It shouldn't surprise us when God's rule in our world doesn't seem to make sense. His kingdom is, after all, a heavenly one. Thankfully, God unlocks the secrets of his kingdom to us using simple, down-to-earth terms. He not only reveals the way his kingdom operates but convinces us of its beauty and wisdom. This week, we hear how the devil seeks to thwart God’s plan for our salvation with temptation and sin. The Lord, however, has a plan and urges us to live with our eyes looking forward to his coming kingdom.
It shouldn't surprise us when God's rule in our world doesn't seem to make sense. His kingdom is, after all, a heavenly one. Thankfully, God unlocks the secrets of his kingdom to us using simple, down-to-earth terms. He not only reveals the way his kingdom operates but convinces us of its beauty and wisdom. This week, we hear how through the Gospel, Christ’s kingdom has the power to bring people to faith and move them to produce fruits of faith—works that keeps his commandments and express genuine love for God and one’s neighbor.
In a recital at Our Savior on July 9, Dr. Brent Nolte performed two pieces: Prelude and Fugue in D Major, BWV 532 by Johann Sebastian Bach, and Symphony V, Opus 42 No. 1, by Charles-Marie Widor.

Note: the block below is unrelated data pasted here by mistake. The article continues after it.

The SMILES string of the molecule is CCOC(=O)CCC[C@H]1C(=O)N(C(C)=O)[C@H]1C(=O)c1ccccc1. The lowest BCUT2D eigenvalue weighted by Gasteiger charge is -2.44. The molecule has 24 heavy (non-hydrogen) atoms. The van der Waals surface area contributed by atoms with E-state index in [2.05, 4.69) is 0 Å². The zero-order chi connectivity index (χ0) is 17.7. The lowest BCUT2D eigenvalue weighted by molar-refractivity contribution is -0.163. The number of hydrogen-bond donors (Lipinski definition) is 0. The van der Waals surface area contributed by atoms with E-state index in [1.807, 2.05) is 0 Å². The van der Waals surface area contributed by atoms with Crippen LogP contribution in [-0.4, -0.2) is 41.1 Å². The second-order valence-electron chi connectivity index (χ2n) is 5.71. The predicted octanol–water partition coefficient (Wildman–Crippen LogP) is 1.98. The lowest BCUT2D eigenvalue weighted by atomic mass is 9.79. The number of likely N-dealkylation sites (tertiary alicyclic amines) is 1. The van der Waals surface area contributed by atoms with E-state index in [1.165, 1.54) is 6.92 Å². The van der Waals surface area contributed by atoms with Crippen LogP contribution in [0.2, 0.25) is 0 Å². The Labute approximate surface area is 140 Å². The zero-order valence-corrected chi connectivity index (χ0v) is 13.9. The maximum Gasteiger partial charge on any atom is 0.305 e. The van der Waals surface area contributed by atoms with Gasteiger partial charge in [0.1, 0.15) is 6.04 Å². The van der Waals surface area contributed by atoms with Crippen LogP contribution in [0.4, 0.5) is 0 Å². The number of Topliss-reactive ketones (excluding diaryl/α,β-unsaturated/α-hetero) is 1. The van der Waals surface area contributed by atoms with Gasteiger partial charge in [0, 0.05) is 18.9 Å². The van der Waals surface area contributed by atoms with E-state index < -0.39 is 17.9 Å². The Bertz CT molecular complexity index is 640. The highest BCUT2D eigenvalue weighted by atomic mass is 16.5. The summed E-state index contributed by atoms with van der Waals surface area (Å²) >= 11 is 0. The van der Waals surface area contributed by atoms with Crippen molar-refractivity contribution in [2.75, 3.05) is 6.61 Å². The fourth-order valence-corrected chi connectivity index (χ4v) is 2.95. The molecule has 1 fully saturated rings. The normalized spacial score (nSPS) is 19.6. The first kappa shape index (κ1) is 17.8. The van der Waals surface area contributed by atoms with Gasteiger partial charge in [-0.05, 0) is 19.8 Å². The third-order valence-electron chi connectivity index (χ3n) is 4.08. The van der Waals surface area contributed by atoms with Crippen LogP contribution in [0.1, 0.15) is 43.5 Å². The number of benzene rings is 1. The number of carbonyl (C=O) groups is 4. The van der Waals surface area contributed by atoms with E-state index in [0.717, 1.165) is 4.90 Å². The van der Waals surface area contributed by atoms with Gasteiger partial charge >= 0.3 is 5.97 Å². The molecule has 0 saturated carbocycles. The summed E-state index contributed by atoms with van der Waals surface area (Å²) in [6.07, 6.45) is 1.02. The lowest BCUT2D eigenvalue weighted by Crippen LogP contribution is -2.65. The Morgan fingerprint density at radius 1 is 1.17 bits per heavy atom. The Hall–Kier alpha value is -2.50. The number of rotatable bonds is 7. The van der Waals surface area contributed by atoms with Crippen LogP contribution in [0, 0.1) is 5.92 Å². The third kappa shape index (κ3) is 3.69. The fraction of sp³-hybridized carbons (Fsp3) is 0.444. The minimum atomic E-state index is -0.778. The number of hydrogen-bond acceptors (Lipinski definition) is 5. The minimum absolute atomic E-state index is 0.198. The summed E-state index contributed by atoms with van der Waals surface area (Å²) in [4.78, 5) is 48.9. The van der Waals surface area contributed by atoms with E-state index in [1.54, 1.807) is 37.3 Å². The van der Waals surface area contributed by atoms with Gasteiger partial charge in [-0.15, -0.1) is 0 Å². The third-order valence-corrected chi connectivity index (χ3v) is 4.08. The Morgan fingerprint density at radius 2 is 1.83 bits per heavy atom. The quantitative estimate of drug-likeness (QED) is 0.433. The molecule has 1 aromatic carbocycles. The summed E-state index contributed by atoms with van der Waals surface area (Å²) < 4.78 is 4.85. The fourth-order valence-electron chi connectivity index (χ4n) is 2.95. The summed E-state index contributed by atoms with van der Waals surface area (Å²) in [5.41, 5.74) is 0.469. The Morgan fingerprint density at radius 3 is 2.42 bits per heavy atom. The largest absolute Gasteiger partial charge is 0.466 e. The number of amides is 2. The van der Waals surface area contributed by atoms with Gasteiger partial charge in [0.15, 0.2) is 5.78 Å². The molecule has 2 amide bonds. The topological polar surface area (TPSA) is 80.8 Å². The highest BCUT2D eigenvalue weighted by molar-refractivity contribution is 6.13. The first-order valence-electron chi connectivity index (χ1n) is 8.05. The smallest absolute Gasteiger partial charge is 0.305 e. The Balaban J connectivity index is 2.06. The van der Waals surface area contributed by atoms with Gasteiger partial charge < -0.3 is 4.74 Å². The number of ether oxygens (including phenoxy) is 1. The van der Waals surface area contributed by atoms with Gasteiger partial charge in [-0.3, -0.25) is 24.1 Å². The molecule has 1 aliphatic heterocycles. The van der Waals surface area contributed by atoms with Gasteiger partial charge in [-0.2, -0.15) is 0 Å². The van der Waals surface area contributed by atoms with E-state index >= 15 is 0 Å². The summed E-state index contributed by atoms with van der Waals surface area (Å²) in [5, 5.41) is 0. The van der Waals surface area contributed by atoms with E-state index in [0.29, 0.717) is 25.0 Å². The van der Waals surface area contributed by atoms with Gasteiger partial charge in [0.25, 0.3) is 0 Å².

Dr. Nolte is Music Department Chair and College Organist at Talladega College, where he teaches courses in music theory and performs as organist for several convocations annually. He serves as organist, choir director, and instrumental ensemble coordinator at Our Savior Lutheran Church in Birmingham. Previously, he served Martin Luther College in New Ulm, MN as an adjunct organ and brass instructor.
Dr. Nolte holds a Master of Music degree in Organ Performance from Central Michigan University, where he studied with Dr. Steven Egler. His master’s project, “The Organ Music and Musical Philosophy of Charles W. Ore,” was published in the March 2003 edition of The American Organist. In 2010, Brent was awarded a School of Music Fellowship by the University of Minnesota, where he completed his Doctor of Musical Arts in Organ Performance Degree in 2013, studying with Dr. Dean Billmeyer.
The Secrets of the Heavenly Kingdom Brought Down to Earth